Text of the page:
"When I was teaching at Cooper Union in the first year or two of the fifites, someone told me how I could get onto the unfinished New Jersey Turnpike. I took three students and drove from somewhere in the Meadows to New Brunswick. It was a dark night and there were no lights or shoulder markers, lines, railings or anything at all except the dark pavement moving through the landscape of the flats, rimmed by hills in the distance, but punctuated by stacks towers, fumes, and colored lights. This drive was a revealing experience. The road and much of the landscape was artificial, and yet it couldn’t be called a work of art. On the other hand, it did something for me that art had never done. At first I didn’t know what it was, but its effect was to liberate me from many of the views I had had about art. It seemed that there had been a reality there that had not had any expression in art.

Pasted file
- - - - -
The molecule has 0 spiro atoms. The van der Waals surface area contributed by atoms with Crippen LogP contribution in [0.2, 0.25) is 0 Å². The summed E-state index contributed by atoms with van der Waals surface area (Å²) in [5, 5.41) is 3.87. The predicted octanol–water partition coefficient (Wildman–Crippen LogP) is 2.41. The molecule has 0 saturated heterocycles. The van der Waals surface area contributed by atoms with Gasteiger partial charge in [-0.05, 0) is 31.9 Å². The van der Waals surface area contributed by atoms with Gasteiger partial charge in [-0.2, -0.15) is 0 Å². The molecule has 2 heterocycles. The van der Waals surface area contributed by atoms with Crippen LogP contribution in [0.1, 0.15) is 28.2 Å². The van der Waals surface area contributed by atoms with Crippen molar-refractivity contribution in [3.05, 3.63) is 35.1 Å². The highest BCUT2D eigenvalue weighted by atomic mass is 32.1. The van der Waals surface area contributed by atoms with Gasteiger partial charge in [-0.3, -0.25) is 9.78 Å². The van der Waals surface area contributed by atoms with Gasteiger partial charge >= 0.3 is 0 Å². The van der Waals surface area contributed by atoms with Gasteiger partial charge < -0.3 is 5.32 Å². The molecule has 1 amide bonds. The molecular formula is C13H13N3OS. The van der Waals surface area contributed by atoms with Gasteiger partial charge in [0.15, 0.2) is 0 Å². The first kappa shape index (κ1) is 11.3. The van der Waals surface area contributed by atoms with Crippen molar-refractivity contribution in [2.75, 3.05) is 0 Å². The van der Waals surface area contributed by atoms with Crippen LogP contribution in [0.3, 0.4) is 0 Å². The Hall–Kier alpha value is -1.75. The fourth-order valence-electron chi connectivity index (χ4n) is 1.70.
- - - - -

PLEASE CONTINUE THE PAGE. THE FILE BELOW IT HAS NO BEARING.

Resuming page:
The experience of the road was something mapped out but not socially recognized. I thought to myself, it ought to be clear that’s the end of art. Most painting looks pretty pictorial after that. There is no way you can frame it, you just have to experience it."

–Tony Smith (quoted from Michael Fried’s “Art and Objecthood,” 1967)

Tony Smith, Free Ride, 1962.